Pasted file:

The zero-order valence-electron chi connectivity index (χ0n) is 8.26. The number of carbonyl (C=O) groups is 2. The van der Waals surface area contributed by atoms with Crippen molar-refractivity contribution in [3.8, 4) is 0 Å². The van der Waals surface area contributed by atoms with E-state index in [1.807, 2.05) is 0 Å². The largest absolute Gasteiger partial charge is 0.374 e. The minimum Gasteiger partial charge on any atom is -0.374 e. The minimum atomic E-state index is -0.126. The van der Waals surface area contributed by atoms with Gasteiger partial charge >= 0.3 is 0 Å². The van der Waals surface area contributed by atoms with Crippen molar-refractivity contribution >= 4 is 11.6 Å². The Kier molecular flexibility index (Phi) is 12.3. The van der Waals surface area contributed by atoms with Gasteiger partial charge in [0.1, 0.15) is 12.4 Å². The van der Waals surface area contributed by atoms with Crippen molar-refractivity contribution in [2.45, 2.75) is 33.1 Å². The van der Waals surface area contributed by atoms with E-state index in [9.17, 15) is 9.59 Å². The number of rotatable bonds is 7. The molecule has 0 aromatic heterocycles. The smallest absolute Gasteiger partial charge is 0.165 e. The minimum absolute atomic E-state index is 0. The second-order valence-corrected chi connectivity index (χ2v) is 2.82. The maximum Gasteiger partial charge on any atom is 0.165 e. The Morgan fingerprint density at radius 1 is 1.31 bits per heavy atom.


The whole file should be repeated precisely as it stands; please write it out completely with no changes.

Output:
The zero-order valence-electron chi connectivity index (χ0n) is 8.26. The number of carbonyl (C=O) groups is 2. The van der Waals surface area contributed by atoms with Crippen molar-refractivity contribution in [3.8, 4) is 0 Å². The van der Waals surface area contributed by atoms with E-state index in [1.807, 2.05) is 0 Å². The largest absolute Gasteiger partial charge is 0.374 e. The minimum Gasteiger partial charge on any atom is -0.374 e. The minimum atomic E-state index is -0.126. The van der Waals surface area contributed by atoms with Gasteiger partial charge >= 0.3 is 0 Å². The van der Waals surface area contributed by atoms with Crippen molar-refractivity contribution >= 4 is 11.6 Å². The Kier molecular flexibility index (Phi) is 12.3. The van der Waals surface area contributed by atoms with Gasteiger partial charge in [0.1, 0.15) is 12.4 Å². The van der Waals surface area contributed by atoms with Crippen molar-refractivity contribution in [2.45, 2.75) is 33.1 Å². The van der Waals surface area contributed by atoms with E-state index in [9.17, 15) is 9.59 Å². The number of rotatable bonds is 7. The molecule has 0 aromatic heterocycles. The smallest absolute Gasteiger partial charge is 0.165 e. The minimum absolute atomic E-state index is 0. The second-order valence-corrected chi connectivity index (χ2v) is 2.82. The maximum Gasteiger partial charge on any atom is 0.165 e. The Morgan fingerprint density at radius 1 is 1.31 bits per heavy atom.